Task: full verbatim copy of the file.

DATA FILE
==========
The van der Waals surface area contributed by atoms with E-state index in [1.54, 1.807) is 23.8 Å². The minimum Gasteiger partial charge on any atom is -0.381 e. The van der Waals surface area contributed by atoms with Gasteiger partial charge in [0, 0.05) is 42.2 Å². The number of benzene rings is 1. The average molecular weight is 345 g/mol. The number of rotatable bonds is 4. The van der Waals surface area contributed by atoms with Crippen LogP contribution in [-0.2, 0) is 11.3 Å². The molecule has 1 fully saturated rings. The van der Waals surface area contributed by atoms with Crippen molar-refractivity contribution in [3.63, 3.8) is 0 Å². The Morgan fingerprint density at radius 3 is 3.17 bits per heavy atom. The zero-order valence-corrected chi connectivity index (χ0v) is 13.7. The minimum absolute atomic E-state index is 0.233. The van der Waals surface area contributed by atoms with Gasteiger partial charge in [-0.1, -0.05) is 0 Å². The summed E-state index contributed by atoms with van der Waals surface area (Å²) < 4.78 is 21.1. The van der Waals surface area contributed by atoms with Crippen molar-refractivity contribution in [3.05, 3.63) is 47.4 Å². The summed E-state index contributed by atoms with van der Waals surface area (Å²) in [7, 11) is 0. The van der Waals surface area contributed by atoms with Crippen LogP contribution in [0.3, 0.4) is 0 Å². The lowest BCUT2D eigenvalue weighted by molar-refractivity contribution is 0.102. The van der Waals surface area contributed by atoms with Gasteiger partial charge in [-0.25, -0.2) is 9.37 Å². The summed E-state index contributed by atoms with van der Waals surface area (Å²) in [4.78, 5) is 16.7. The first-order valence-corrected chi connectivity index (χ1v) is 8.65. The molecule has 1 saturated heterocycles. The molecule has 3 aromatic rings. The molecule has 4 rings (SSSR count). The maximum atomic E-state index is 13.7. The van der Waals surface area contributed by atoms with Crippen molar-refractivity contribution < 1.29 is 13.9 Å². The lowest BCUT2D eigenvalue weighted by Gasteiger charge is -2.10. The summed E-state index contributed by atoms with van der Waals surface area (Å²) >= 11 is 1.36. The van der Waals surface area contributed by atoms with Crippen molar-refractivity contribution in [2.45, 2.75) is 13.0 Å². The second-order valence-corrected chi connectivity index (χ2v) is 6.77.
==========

The van der Waals surface area contributed by atoms with E-state index in [1.54, 1.807) is 23.8 Å². The minimum Gasteiger partial charge on any atom is -0.381 e. The van der Waals surface area contributed by atoms with Gasteiger partial charge in [0, 0.05) is 42.2 Å². The number of benzene rings is 1. The average molecular weight is 345 g/mol. The number of rotatable bonds is 4. The van der Waals surface area contributed by atoms with Crippen LogP contribution in [-0.2, 0) is 11.3 Å². The molecule has 1 fully saturated rings. The van der Waals surface area contributed by atoms with Crippen molar-refractivity contribution in [3.63, 3.8) is 0 Å². The Morgan fingerprint density at radius 3 is 3.17 bits per heavy atom. The zero-order valence-corrected chi connectivity index (χ0v) is 13.7. The minimum absolute atomic E-state index is 0.233. The van der Waals surface area contributed by atoms with Gasteiger partial charge in [-0.1, -0.05) is 0 Å². The summed E-state index contributed by atoms with van der Waals surface area (Å²) < 4.78 is 21.1. The van der Waals surface area contributed by atoms with Crippen molar-refractivity contribution in [3.05, 3.63) is 47.4 Å². The summed E-state index contributed by atoms with van der Waals surface area (Å²) in [7, 11) is 0. The van der Waals surface area contributed by atoms with Crippen LogP contribution in [0.3, 0.4) is 0 Å². The lowest BCUT2D eigenvalue weighted by molar-refractivity contribution is 0.102. The van der Waals surface area contributed by atoms with Gasteiger partial charge in [-0.25, -0.2) is 9.37 Å². The summed E-state index contributed by atoms with van der Waals surface area (Å²) in [4.78, 5) is 16.7. The first-order valence-corrected chi connectivity index (χ1v) is 8.65. The molecule has 1 saturated heterocycles. The molecule has 3 aromatic rings. The molecule has 4 rings (SSSR count). The maximum atomic E-state index is 13.7. The van der Waals surface area contributed by atoms with Crippen molar-refractivity contribution < 1.29 is 13.9 Å². The lowest BCUT2D eigenvalue weighted by Gasteiger charge is -2.10. The summed E-state index contributed by atoms with van der Waals surface area (Å²) >= 11 is 1.36. The van der Waals surface area contributed by atoms with Crippen molar-refractivity contribution in [2.45, 2.75) is 13.0 Å². The second-order valence-corrected chi connectivity index (χ2v) is 6.77.